Whether transported on the Enbridge Alberta Clipper, or on the TransCanada Keystone XL pipeline, extraction, refinement and transportation of tar sands oil has up to a 37% higher carbon footprint than regular oil. We are already experiencing climate change, and the time to transition to renewable forms of energy is now.
In October, oral arguments were heard in federal court in Minneapolis over the illegal backroom deal conducted between the U.S. State Department and Canadian tar sands company Enbridge to nearly double the amount of oil flowing on its Alberta Clipper tar sands pipeline.
Because the Alberta Clipper crosses the U.S/Canada border, this expansion in volume is subject to the same federal review process as the controversial Keystone XL tar sands pipeline. But by connecting the Alberta Clipper to a newly installed pipe segment built in the right-of-way of an older, nearby pipeline at points just above and below the border, Enbridge has moved forward with the expansion and bypassed the legally required federal review of the project’s environmental and social impacts. It’s certainly not surprising that an oil company would try to skirt the process that has held up the Keystone XL for six years, but what is shocking is that the State Department has allowed it to do so.
Last year, conservation and tribal groups filed a lawsuit against the State Department, arguing that allowing this scheme to move forward is a clear violation of the laws designed to protect our environment. After this week’s hearing, it could be weeks or months before the court issues a decision on the legality of the State Department’s actions. But it’s clear that the Obama Administration already has all the information it needs to stop this dangerous project in its tracks.
- The Alberta Clipper expansion represents a serious threat to land, water, and communities in the Midwest. Though it would not bring any meaningful benefit to the region, Alberta Clipper brings substantial risk to the residents and ecologically and culturally significant places along its route, which include three Native American reservations, as well as the Northern Divide, the Mississippi river, the Chippewa National Forest, and Leech Lake.Increasing the capacity of the pipeline would raise its pressure, causing more destruction in the case of a spill. As history has proven, when it comes to tar sands pipeline spills, it is not a question of ‘if’, but ‘when’.
Enbridge has a particularly egregious track record of pipeline spills. From 1999 to 2010, Enbridge was responsible for more than 800 spills that released 6.8 million gallons of hydrocarbons into the environment. Enbridge is responsible for three of the fifteen largest onshore oil spills in U.S. history, including the 2010 Kalamazoo River disaster, the most expensive onshore tar sands oil spill in U.S. history. In July 2010, Enbridge’s Line 6B burst and spilled more than 800,000 gallons of tar sands oil into the Kalamazoo River. The spill contaminated at least 35 miles of the river and demonstrated that tar sands spills pose unique risks to water resources. Five years and a billion dollars later, the area is still recovering from this disastrous spill.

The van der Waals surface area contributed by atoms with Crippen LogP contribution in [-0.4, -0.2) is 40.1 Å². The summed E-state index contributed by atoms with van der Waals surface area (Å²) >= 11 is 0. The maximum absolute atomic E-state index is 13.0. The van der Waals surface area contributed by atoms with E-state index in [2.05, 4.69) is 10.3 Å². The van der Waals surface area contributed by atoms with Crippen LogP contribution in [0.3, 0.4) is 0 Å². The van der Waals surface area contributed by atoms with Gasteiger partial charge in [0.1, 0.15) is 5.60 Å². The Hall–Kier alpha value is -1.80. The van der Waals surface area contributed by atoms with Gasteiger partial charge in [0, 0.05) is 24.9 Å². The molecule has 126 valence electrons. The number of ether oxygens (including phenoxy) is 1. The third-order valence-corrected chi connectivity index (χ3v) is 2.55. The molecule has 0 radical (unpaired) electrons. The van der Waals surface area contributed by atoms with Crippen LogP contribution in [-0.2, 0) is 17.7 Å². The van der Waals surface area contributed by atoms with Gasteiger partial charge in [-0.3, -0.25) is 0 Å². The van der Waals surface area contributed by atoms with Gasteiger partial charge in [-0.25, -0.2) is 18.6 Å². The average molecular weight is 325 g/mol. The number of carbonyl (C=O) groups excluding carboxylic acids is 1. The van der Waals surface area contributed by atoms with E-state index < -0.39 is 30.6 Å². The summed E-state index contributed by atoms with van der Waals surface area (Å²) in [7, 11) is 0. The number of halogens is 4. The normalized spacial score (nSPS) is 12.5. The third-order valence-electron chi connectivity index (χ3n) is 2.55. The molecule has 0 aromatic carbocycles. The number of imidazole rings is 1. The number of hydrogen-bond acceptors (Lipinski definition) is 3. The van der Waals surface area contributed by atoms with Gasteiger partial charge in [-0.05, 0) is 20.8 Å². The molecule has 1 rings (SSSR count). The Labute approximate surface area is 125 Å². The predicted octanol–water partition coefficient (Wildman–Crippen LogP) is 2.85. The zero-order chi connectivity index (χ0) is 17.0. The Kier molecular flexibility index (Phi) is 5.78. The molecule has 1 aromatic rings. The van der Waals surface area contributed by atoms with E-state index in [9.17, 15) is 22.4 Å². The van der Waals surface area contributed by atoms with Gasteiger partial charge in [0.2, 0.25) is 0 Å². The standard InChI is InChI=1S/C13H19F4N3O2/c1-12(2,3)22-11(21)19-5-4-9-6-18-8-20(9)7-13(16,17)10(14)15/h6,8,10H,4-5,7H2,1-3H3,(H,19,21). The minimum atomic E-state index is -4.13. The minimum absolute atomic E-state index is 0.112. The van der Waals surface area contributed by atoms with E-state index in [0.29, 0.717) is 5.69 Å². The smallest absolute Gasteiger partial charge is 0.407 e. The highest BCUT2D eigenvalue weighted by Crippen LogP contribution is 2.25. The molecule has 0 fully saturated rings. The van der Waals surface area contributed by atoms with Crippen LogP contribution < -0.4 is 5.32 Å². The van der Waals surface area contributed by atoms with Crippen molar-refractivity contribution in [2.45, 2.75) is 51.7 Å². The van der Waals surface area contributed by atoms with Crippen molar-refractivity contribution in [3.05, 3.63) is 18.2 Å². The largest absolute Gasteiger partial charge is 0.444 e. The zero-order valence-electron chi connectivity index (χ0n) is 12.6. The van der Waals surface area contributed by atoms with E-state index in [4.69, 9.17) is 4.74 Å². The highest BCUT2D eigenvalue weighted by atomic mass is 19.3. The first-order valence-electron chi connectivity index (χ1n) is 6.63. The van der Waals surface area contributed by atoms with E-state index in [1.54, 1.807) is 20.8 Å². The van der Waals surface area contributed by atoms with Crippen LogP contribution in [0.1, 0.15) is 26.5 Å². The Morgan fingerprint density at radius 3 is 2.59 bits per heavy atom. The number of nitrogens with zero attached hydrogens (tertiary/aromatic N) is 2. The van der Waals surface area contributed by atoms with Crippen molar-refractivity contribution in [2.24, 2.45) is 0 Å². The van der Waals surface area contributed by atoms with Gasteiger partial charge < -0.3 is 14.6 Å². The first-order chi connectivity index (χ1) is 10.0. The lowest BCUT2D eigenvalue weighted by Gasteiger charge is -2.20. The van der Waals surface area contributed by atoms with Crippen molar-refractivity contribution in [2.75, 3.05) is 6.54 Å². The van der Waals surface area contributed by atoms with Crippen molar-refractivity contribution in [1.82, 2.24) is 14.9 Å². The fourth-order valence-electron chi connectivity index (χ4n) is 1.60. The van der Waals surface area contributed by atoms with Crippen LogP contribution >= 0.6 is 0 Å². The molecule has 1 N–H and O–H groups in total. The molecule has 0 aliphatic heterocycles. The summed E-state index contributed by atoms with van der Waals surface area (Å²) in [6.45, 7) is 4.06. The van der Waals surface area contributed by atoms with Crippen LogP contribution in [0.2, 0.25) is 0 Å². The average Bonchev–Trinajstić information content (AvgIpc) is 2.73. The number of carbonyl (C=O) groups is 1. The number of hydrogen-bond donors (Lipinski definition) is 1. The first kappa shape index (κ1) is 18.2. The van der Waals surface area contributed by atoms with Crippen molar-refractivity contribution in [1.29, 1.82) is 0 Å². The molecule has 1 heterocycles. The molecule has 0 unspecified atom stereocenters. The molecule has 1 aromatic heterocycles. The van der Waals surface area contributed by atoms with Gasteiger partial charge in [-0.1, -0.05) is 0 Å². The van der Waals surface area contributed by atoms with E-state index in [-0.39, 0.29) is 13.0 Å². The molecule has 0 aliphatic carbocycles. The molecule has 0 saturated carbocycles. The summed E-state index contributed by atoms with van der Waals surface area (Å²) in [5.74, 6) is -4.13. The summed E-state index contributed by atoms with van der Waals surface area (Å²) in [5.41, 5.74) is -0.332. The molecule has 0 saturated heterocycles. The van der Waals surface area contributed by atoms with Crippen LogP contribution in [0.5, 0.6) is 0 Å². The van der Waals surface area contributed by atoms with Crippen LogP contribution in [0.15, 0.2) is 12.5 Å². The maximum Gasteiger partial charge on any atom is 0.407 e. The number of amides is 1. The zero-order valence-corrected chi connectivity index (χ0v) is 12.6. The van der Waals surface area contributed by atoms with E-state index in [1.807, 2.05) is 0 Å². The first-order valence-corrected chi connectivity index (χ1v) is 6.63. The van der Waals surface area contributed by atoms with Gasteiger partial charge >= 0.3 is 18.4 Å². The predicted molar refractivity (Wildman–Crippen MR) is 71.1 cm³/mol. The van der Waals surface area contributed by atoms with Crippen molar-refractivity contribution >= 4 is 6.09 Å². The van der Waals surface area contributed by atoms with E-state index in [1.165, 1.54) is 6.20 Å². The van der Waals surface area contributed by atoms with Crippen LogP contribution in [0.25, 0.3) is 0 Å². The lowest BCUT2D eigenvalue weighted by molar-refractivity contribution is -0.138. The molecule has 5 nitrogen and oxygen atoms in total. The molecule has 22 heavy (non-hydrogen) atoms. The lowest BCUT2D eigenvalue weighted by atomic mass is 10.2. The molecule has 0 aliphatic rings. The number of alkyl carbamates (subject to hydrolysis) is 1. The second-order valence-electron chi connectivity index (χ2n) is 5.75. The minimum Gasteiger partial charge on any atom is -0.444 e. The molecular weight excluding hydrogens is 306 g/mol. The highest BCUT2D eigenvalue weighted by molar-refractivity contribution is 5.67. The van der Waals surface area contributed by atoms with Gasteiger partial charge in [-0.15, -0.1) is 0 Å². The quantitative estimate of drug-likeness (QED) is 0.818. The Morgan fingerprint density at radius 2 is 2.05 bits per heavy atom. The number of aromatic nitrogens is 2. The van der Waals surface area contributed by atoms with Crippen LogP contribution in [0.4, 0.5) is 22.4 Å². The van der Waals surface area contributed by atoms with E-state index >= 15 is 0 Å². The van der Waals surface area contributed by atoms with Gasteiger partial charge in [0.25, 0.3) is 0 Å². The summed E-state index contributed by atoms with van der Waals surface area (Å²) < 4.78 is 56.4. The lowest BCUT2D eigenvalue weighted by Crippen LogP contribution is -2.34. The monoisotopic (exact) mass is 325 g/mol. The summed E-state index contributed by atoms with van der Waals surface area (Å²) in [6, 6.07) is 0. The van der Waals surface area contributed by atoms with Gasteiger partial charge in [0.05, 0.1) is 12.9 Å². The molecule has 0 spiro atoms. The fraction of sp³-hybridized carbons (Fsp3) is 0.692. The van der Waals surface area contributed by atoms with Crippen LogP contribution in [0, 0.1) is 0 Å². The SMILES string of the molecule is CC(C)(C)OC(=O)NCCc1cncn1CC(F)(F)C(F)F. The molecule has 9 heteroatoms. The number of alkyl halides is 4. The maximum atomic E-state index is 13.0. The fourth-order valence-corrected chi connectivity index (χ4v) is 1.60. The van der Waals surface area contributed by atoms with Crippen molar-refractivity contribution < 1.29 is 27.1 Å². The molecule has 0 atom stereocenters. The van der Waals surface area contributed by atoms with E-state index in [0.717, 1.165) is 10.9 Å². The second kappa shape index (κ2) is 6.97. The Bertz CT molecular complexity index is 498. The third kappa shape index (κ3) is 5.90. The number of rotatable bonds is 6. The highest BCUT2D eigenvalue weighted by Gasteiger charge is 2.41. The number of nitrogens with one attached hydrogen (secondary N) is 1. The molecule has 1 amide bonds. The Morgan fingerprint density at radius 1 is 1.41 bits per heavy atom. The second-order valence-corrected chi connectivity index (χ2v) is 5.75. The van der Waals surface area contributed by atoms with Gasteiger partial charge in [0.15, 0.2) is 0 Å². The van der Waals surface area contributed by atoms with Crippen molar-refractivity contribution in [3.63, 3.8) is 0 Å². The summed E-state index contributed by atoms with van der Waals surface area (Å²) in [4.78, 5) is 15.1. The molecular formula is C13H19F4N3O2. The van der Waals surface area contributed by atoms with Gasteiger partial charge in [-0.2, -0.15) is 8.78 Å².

- Allowing this expansion to continue is a step in the wrong direction for the Obama Administration on climate. Studies have shown that tar sands crude is significantly more climate-polluting than conventional crude, and the tar sands industry is currently at a point where it requires substantial investment and additional pipelines in order to expand development. Allowing projects like the proposed Keystone XL and the Alberta Clipper expansion would effectively throw a lifeline to this toxic industry at a time when we should be focused on keeping dirty fossil fuels in the ground.
- Unsurprisingly, there has been widespread opposition to this project in the Midwest. Even before this issue was on the national radar, advocates in Minnesota were fighting against the project tooth and nail at Minnesota Public Utilities Commission hearings across the state. Now that the decision has reached the State Department, people from across the Midwest have been making their voices heard in opposition to the Alberta Clipper expansion.They have collected petitions, visited their senators’ offices, and made thousands of calls into the White House. In June, over 5,000 people joined the Tar Sands Resistance March to protest the illegal expansion of Alberta Clipper and the growing network of pipelines flooding the Midwest in toxic tar sands. Then, just last month, over 100 young people from the Midwest traveled to Washington, DC, with more than 20 getting arrested at Secretary of State John Kerry’s front doorstep, to call on him to preserve his legacy as a climate champion by walking back Enbridge’s scheme.
- Beyond the substantive issues with the Alberta Clipper expansion, this scandal reveals a startling lack of consistency within the Obama Administration. Both President Obama and Secretary Kerry have emphasized the importance of the federal review process with regard to the controversial proposed Keystone XL. “The process needs to be honored, not circumvented, and that means that there has to be the thorough sort of process of determination,” Secretary Kerry said of Keystone XL in January. “So we’re continuing to conduct the rigorous, and, I might add, transparent objective review.” But the Administration has completely ignored this process for Alberta Clipper.